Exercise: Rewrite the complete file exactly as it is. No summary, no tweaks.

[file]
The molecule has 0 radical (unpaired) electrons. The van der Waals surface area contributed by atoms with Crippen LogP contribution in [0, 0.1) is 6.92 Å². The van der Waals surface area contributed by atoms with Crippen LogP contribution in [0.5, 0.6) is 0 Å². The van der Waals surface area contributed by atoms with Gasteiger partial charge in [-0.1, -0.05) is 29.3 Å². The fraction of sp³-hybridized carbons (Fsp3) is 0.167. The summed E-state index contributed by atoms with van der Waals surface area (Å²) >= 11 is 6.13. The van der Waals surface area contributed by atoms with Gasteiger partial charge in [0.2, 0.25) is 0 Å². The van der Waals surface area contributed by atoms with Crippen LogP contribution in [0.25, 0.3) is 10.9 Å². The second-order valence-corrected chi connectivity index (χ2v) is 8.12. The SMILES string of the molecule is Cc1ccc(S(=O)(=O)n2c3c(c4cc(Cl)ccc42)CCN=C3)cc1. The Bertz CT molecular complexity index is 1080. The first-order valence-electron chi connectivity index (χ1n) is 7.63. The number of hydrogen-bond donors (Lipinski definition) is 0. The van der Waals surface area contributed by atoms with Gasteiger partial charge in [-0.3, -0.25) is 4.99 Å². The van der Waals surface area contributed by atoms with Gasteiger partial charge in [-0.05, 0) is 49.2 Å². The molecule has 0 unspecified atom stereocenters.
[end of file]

The molecule has 0 radical (unpaired) electrons. The van der Waals surface area contributed by atoms with Crippen LogP contribution in [0, 0.1) is 6.92 Å². The van der Waals surface area contributed by atoms with Crippen LogP contribution in [0.5, 0.6) is 0 Å². The van der Waals surface area contributed by atoms with Gasteiger partial charge in [-0.1, -0.05) is 29.3 Å². The fraction of sp³-hybridized carbons (Fsp3) is 0.167. The summed E-state index contributed by atoms with van der Waals surface area (Å²) >= 11 is 6.13. The van der Waals surface area contributed by atoms with Gasteiger partial charge in [0.2, 0.25) is 0 Å². The van der Waals surface area contributed by atoms with Crippen LogP contribution in [0.25, 0.3) is 10.9 Å². The second-order valence-corrected chi connectivity index (χ2v) is 8.12. The SMILES string of the molecule is Cc1ccc(S(=O)(=O)n2c3c(c4cc(Cl)ccc42)CCN=C3)cc1. The Bertz CT molecular complexity index is 1080. The first-order valence-electron chi connectivity index (χ1n) is 7.63. The number of hydrogen-bond donors (Lipinski definition) is 0. The van der Waals surface area contributed by atoms with Gasteiger partial charge in [-0.3, -0.25) is 4.99 Å². The van der Waals surface area contributed by atoms with Gasteiger partial charge in [-0.05, 0) is 49.2 Å². The molecule has 0 unspecified atom stereocenters.